This time the mayor played it right.
With between six and 20 inches predicted for a city that was still digging out from the Blizzard of 2010, Mayor Michael Bloomberg declared a weather emergency on Tuesday, January 11 – and had Department of Sanitation equipment rolling.
By Wednesday morning, January 12, around nine inches had fallen, the emergency was lifted, and most streets had been plowed.
“They [Sanitation] did a better job, but really they just did their job,” said Brett as he shoveled snow along 38th Avenue in Bayside.
City schools remained open – they have only been closed six times since 1978 — though Catholic and some private institutions canceled classes in anticipation of the storm.
“My kids stayed home, it would have taken forever for them to get back and forth, it wasn’t worth it – plus, some of their friends had [the day] off,” said Mark Dell, whose two children attend public school.
This snowfall left many on edge, since the blizzard – and the city’s response – paralyzed motorists, shut businesses and may have even cost lives.
“There is no comparison to the last storm,” said City Councilmember Jimmy Van Bramer. “The blizzard response was such a disaster that any response at all would have been a major improvement. The overall response this time around has been generally good, as we’ve seen the kind of plowing and salting that we have become accustomed to and deserve. Overall, it has been a dramatic improvement.”
The DOS had its 2,400 employees; 365 salt spreaders with plows; and 1,700 collection trucks with plows “prepositioned” at 7 p.m. on Tuesday.
Streets were still being cleaned, according to a spokesperson, as of 1:30 p.m. Wednesday.
But Dennis Walsh, a Bellerose resident, was still angry at Bloomberg for the city’s response to the post-Christmas storm.
“This time it was a little better, but it was a lighter snow,” said Walsh, a retiree.
The city’s response to the Blizzard of 2010 came under intense scrutiny as members of the City Council blasted the Bloomberg administration at a hearing on Monday, January 10.
Administration officials appeared on the testifying panel to apologize for their poor response to the storm that left much of Queens and other outer boroughs unplowed and impassable under nearly two feet of snow. They apologized for a series of missteps including a failure to enlist private plow contractors and the decision not to declare a snow emergency.
The testifying panel included officials from the Department of Sanitation, New York City Fire Department, Department of Transportation, Office of Emergency Management (OEM), firefighters’ union, auto mechanics’ union and the city workers’ union.
“The city’s response to this blizzard did not live up to the standards we set for ourselves or the standards the public deserves,” said OEM Commissioner Joseph Bruno.
Bruno and the rest of the panel placed the blame for their poor response on primitive technology and an overall lack of communication – both of which hindered their ability to clear key roadways throughout the five boroughs.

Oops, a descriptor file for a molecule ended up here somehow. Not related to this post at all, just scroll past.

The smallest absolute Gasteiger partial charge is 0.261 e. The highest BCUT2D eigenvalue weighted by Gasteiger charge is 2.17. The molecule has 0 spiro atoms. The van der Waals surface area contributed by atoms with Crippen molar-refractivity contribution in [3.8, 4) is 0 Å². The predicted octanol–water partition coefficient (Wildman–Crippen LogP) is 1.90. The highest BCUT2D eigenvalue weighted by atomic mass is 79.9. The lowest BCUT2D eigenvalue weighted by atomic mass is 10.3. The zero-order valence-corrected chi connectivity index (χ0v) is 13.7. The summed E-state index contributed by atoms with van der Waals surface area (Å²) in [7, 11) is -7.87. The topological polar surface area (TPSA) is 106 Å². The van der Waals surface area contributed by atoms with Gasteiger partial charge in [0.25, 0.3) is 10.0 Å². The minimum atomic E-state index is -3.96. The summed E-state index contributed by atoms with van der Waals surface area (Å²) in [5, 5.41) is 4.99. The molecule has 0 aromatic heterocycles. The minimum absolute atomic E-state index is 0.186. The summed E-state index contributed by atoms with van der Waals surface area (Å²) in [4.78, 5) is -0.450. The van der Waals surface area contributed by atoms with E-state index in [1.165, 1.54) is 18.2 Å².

Simply stating what went wrong was not enough for some councilmembers. Peter F. Vallone, Jr. said that while he commends the administration for admitting to their mistakes, the oversights that accumulated during the storm are indefensible.
“Some of the mistakes that were made were inexcusable and were catalysts which set the system failure in motion,” he said. “We learned that the emergency command center was not established until 24-hours after the National Weather Service predicted a massive blizzard and that no emergency of any type was declared – without ever consulting the mayor.”
This slow reaction time caused snow-snarled streets, trapping residents in their home. One resident, Yvonne Freeman of Corona, awoke that morning with breathing problems. By the time emergency responders reached her – three hours after her daughter first called 9-1-1 – she was dead.
The incident is currently under investigation.
Jimmy Van Bramer asked Bruno and Deputy Mayor for Operations Stephen Goldsmith about the weaknesses in the chain of command and what internal communications efforts were made.
When Goldsmith admitted that he never asked his commissioners about the state of emergency, Van Bramer asked, “Why would you as the Deputy Mayor in charge of this entire response not think to ask the Commissioner of Sanitation and Transportation if they were declaring a state of emergency so that you could understand at least their reasoning for deciding or not deciding?”
The deputy mayor responded by saying “very good question,” and that he will change how he communicates with his commissioners during the next crisis.
In response to the criticism, the Bloomberg administration released a 15-point action plan to address the problems with technology and communication.
The plan focuses on improving the process for declaring emergencies, equipping every sanitation truck with a GPS device enabled with two-way communication, monitoring trouble spots with live video, enhancing the deployment of city employees and critical equipment and providing better methods for citizens to request help.
Queens residents will have an opportunity to provide their public testimony on the city’s management of the blizzard at Queens Borough Hall on Friday, January 21 at noon.
This time the mayor played it right.